Whatever Blair’s judgment about the extent of American primacy in the West – it does not matter at all if resistance is actually futile or not: there will be resistance if it is perceived necessary. Blair’s talk raises the chances it will.

And so it looks like the British government is – again – underestimating the European dynamics. It looks as if Capt’n Tony should have watched more StarTrek – NextGeneration” recently – instead of dubbing “The Simpsons” ;-).

Ah, thinking about all this, a very good book regarding the British-European relations post 1945 is: Stephen George, An Awkward Partner: Britain in the European Community. Well… I liked it a lot.


The Middle Ground.

The Guardian “Backbencher”-newsletter (could not find a web address…) also believes in C-movie screenplays and goes on to explore the middle ground in the Galloway affair. This is what it might look like –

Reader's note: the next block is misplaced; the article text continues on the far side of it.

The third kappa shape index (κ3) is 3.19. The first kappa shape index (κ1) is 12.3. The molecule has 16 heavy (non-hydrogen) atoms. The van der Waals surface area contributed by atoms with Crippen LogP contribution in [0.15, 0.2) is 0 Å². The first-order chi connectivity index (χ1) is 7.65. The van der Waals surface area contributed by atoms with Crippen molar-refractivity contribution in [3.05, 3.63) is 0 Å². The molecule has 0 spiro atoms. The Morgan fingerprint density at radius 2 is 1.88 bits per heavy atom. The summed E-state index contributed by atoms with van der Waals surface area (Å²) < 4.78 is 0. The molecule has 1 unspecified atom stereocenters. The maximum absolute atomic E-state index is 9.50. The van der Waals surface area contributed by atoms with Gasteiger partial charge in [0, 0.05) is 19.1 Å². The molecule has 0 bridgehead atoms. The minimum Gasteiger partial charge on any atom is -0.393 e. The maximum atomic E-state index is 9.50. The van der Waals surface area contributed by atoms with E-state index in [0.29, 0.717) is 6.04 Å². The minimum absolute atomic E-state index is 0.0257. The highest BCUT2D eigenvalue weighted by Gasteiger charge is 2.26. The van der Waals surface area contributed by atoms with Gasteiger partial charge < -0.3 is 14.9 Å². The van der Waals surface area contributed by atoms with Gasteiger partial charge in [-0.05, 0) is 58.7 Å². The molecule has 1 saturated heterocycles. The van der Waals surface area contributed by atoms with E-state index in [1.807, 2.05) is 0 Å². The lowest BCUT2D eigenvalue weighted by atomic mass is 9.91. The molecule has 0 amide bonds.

“The Backbencher approached Guardian security affairs editor Richard Norton-Taylor and asked him to untangle the web of intrigue surrounding George Galloway MP.

‘I think the documents relating to George Galloway from the Iraqi foreign ministry, found – fortuitously and by chance – by the DailyTelegraph (hardly a friend of Mr Galloway’s, by the way) were certainly genuine. They could have been found, I suppose, by British intelligence or someone who had an interest in smearing Mr Galloway and then deposited there and the Telegraph reporter pointed in that direction. It’s possible the box was planted, but unlikely, I think. Journalists bump into things and chance has a lot to do with such scoops.